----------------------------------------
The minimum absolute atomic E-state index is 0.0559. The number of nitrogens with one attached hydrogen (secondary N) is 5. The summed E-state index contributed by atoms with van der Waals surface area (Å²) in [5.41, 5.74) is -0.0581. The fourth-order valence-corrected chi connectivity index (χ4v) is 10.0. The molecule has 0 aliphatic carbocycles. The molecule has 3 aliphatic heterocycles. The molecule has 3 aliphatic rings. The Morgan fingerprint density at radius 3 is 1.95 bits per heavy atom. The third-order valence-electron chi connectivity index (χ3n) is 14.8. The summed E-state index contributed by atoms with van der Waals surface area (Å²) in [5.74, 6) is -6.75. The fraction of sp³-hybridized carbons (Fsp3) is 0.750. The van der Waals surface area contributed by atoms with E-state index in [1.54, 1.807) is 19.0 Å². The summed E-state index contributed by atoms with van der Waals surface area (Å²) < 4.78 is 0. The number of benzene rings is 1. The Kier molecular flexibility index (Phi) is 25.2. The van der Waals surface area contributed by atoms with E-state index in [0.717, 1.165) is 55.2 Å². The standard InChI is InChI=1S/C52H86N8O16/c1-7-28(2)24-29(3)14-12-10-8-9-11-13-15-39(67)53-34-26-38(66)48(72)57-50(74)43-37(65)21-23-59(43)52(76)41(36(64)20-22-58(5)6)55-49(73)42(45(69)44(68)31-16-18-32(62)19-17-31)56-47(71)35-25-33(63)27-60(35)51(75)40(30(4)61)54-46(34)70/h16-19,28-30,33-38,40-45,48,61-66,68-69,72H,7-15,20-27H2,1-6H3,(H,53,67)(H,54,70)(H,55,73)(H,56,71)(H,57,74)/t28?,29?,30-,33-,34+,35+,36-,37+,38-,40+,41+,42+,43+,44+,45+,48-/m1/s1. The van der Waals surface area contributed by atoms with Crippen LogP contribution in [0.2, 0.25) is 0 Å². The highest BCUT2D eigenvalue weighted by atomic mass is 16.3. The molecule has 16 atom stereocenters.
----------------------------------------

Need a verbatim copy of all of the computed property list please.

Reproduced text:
The minimum absolute atomic E-state index is 0.0559. The number of nitrogens with one attached hydrogen (secondary N) is 5. The summed E-state index contributed by atoms with van der Waals surface area (Å²) in [5.41, 5.74) is -0.0581. The fourth-order valence-corrected chi connectivity index (χ4v) is 10.0. The molecule has 0 aliphatic carbocycles. The molecule has 3 aliphatic heterocycles. The molecule has 3 aliphatic rings. The Morgan fingerprint density at radius 3 is 1.95 bits per heavy atom. The third-order valence-electron chi connectivity index (χ3n) is 14.8. The summed E-state index contributed by atoms with van der Waals surface area (Å²) in [5.74, 6) is -6.75. The fraction of sp³-hybridized carbons (Fsp3) is 0.750. The van der Waals surface area contributed by atoms with E-state index in [1.54, 1.807) is 19.0 Å². The summed E-state index contributed by atoms with van der Waals surface area (Å²) < 4.78 is 0. The number of benzene rings is 1. The Kier molecular flexibility index (Phi) is 25.2. The van der Waals surface area contributed by atoms with E-state index in [0.717, 1.165) is 55.2 Å². The standard InChI is InChI=1S/C52H86N8O16/c1-7-28(2)24-29(3)14-12-10-8-9-11-13-15-39(67)53-34-26-38(66)48(72)57-50(74)43-37(65)21-23-59(43)52(76)41(36(64)20-22-58(5)6)55-49(73)42(45(69)44(68)31-16-18-32(62)19-17-31)56-47(71)35-25-33(63)27-60(35)51(75)40(30(4)61)54-46(34)70/h16-19,28-30,33-38,40-45,48,61-66,68-69,72H,7-15,20-27H2,1-6H3,(H,53,67)(H,54,70)(H,55,73)(H,56,71)(H,57,74)/t28?,29?,30-,33-,34+,35+,36-,37+,38-,40+,41+,42+,43+,44+,45+,48-/m1/s1. The van der Waals surface area contributed by atoms with Crippen LogP contribution in [0.2, 0.25) is 0 Å². The highest BCUT2D eigenvalue weighted by atomic mass is 16.3. The molecule has 16 atom stereocenters.